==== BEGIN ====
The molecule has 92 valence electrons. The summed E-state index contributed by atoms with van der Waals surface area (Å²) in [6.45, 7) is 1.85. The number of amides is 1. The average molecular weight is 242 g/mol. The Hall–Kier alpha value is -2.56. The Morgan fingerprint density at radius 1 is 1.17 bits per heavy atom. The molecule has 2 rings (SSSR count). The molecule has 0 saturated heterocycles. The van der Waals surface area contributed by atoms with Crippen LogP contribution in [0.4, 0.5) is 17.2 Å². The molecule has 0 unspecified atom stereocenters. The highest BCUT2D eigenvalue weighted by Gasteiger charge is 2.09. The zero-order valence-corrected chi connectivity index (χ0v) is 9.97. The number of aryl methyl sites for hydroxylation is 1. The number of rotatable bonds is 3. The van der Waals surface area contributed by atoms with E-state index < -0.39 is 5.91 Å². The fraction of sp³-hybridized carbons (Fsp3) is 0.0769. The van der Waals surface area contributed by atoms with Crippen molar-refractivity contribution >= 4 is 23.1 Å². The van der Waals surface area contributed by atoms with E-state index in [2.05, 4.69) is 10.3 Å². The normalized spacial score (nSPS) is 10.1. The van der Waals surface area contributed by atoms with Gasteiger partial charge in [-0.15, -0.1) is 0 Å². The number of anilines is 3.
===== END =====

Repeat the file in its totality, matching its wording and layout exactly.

The molecule has 92 valence electrons. The summed E-state index contributed by atoms with van der Waals surface area (Å²) in [6.45, 7) is 1.85. The number of amides is 1. The average molecular weight is 242 g/mol. The Hall–Kier alpha value is -2.56. The Morgan fingerprint density at radius 1 is 1.17 bits per heavy atom. The molecule has 2 rings (SSSR count). The molecule has 0 saturated heterocycles. The van der Waals surface area contributed by atoms with Crippen LogP contribution in [0.4, 0.5) is 17.2 Å². The molecule has 0 unspecified atom stereocenters. The highest BCUT2D eigenvalue weighted by Gasteiger charge is 2.09. The zero-order valence-corrected chi connectivity index (χ0v) is 9.97. The number of aryl methyl sites for hydroxylation is 1. The number of rotatable bonds is 3. The van der Waals surface area contributed by atoms with E-state index < -0.39 is 5.91 Å². The fraction of sp³-hybridized carbons (Fsp3) is 0.0769. The van der Waals surface area contributed by atoms with Crippen molar-refractivity contribution >= 4 is 23.1 Å². The van der Waals surface area contributed by atoms with E-state index in [2.05, 4.69) is 10.3 Å². The normalized spacial score (nSPS) is 10.1. The van der Waals surface area contributed by atoms with Gasteiger partial charge in [-0.15, -0.1) is 0 Å². The number of anilines is 3.